Anti-shechita tests rejected by campaigners


Campaigners have rejected scientific tests which claimed to undermine one of the key justifications for the religious slaughter of animals.

Shechita UK said the findings had "no meaningful impact on the debate" about the production of kosher meat.

The tests were carried out by academic psychiatrist Colin Brewer and Dr Peter Osin, a consultant pathologist at the Royal Marsden Hospital in London.

They compared beef and venison which had been shot to pieces of halal and kosher beef.

The scientists claimed there was no significant difference in blood loss whether or not animals were pre-stunned.

Jews and Muslims are forbidden to consume blood.

Under the shechita process animals are not stunned before slaughter, a practice animal rights campaigners oppose.

In a letter to Dr Osin, Shimon Cohen, the director of Shechita UK, said that the level of blood loss was not a relevant factor.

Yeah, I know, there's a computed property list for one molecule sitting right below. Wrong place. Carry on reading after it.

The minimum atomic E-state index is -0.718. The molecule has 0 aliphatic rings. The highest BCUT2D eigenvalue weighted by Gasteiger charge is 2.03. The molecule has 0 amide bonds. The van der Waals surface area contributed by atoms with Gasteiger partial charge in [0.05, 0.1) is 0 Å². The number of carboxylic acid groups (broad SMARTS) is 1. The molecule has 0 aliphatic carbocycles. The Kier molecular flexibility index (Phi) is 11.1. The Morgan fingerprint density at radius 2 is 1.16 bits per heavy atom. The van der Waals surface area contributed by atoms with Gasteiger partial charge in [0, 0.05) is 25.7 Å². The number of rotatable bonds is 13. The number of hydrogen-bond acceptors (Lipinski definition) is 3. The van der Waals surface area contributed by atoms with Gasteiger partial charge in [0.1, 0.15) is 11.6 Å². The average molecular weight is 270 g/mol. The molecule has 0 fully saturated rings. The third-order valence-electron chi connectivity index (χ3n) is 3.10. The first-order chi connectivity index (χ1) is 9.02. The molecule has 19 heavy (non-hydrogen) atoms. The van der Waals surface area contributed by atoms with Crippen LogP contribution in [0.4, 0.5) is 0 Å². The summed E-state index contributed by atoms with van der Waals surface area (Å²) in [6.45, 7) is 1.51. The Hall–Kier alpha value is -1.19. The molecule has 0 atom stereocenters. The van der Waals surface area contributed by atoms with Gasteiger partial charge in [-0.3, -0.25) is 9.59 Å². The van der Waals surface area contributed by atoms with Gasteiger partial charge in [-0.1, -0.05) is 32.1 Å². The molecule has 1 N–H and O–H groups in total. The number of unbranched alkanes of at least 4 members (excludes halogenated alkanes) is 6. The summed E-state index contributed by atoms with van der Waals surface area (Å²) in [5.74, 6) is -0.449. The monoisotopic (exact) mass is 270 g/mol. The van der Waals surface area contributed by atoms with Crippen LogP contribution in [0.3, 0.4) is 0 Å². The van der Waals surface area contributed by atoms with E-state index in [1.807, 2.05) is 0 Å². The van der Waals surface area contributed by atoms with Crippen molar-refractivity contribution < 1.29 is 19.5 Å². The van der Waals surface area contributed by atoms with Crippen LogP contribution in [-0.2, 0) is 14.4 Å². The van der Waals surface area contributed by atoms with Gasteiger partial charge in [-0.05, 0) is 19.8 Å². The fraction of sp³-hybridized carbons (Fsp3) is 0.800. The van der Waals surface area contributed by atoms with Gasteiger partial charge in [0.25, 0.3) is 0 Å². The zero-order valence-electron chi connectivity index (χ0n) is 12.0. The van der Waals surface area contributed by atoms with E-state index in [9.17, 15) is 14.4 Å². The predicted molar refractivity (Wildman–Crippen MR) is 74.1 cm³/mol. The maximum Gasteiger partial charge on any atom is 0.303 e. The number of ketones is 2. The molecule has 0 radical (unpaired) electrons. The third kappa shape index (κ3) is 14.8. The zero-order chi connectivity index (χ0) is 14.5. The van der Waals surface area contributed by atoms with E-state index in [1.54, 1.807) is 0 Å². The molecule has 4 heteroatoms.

"The Jewish community has never contended that there is less blood in a carcass following shechita than following conventional mechanical slaughter.

"Shechita is practised because it is religiously mandated as the only method by which Jews may obtain kosher meat and poultry for food. It is both humane and highly efficient."

Mr Cohen said Dr Osin's findings "appeared to be based on very limited material, without information about sampling".

The All-Party Parliamentary Group on Beef and Lamb published a report into religious slaughter last month and said more research was needed on the practices.

Activists have repeatedly lobbied against kosher and halal slaughter. In March, pro-shechita campaigners rejected comments made by the leader of the country's vets, John Blackwell, who suggested religious slaughter should be banned in Britain.

Share via

Want more from the JC?

To continue reading, we just need a few details...

Want more from
the JC?

To continue reading, we just
need a few details...

Get the best news and views from across the Jewish world Get subscriber-only offers from our partners Subscribe to get access to our e-paper and archive